Posted: Thursday, January 07, 2010 10:00 AM
Colleges would work more closely together under plan
By MITCH LIES
A changing demographic, more students and changes in how universities are funded are behind a proposal to realign operations at Oregon State University.
The realignment, which was started by OSU President Ed Ray, aims to position the university to handle 50 percent more enrollment by 2025.
The realignment includes dividing the university's 11 colleges into four divisions, including the Division of Earth Systems Science, which includes the College of Agricultural Sciences, College of Forestry and College of Oceanic and Atmospheric Sciences.
In his annual "state of the university" address to faculty, Ray said the divisional structure will be designed to better focus the university's resources and foster better collaboration inside and outside the university.
Ray's "2025 vision" includes higher student enrollment, a higher percentage of graduate students (an increase from the current rate of 15 percent of enrollment to 25 percent), more out-of-state enrollment (also increasing from the current 15 percent to 25 percent by 2025) and higher entry standards to attract more high achievers.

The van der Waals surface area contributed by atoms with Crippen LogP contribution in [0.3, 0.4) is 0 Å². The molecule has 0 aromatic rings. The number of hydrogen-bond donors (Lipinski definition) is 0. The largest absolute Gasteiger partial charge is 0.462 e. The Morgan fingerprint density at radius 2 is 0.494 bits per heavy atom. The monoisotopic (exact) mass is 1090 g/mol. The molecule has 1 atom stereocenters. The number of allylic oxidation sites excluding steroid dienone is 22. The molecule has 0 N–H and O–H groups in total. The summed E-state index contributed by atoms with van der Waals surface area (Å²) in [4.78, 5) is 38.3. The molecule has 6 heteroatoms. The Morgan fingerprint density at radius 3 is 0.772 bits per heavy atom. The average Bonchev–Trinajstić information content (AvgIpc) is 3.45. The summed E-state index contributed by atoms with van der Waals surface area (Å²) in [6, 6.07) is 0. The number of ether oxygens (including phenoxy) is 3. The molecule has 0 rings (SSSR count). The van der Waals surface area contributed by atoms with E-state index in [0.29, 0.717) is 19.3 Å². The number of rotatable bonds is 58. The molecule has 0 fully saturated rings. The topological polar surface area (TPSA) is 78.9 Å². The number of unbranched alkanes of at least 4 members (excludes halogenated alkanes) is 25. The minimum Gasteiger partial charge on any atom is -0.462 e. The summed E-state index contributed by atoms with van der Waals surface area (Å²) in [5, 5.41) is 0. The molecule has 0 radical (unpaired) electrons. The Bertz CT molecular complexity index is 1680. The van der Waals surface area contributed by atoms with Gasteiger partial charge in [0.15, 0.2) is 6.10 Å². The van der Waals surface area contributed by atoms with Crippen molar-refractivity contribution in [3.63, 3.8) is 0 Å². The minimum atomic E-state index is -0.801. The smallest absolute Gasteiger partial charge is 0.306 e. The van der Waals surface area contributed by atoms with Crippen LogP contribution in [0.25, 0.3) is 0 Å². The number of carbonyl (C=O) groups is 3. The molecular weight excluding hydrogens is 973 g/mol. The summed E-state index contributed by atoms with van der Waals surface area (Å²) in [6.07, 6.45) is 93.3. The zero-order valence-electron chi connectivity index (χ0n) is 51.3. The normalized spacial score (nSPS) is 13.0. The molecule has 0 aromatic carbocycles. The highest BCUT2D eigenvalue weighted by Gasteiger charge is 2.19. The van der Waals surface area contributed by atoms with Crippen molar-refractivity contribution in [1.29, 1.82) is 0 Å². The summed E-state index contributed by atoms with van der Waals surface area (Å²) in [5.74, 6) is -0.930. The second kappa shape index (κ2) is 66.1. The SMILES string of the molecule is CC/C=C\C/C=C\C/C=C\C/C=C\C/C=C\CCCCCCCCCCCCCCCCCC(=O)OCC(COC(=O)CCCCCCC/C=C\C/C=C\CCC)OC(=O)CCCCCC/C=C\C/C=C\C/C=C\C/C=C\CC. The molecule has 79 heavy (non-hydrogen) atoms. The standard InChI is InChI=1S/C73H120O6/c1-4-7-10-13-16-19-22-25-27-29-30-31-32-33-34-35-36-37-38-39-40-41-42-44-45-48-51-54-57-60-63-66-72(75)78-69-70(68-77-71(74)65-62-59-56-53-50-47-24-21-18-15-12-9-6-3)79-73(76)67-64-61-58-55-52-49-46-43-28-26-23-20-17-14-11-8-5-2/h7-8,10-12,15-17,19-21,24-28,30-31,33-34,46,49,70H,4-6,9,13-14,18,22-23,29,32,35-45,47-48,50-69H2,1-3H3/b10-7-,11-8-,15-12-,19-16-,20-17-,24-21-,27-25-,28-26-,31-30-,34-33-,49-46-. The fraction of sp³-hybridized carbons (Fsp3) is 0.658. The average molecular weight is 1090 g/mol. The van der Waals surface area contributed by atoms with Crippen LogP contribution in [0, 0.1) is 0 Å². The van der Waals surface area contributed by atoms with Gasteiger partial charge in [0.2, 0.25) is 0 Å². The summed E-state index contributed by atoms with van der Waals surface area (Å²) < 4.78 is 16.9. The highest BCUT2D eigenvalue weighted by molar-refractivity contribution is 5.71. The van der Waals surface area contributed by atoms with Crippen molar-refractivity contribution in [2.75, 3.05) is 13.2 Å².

College of Forestry Dean Hal Salwasser, one of four deans chosen as division leaders, said he doesn't expect the colleges of agriculture and forestry to be combined under the realignment.
But, he said, the colleges could share some administrative functions.
"To some degree, and maybe to a large degree, we won't know what the outcomes are going to look like until we get through the process," Salwasser said.
Among circumstances behind the realignment, he said, are a demographic that has become more urban and a change in how the university is funded.
Thirty years ago, he said, 60 to 70 percent of the university budget was funded by state dollars. That's now 17 percent. And if Oregon voters shoot down measures 66 and 67 on Jan. 26, that could fall to 13 percent.
Student enrollment, meanwhile, has increased from 19,000 to 22,000 in the past few years. Administrators are preparing to handle upwards of 24,000 in the next few years, he said.
Ray in his state of the university address said the university could grow to 30,000 to 35,000 students by 2025.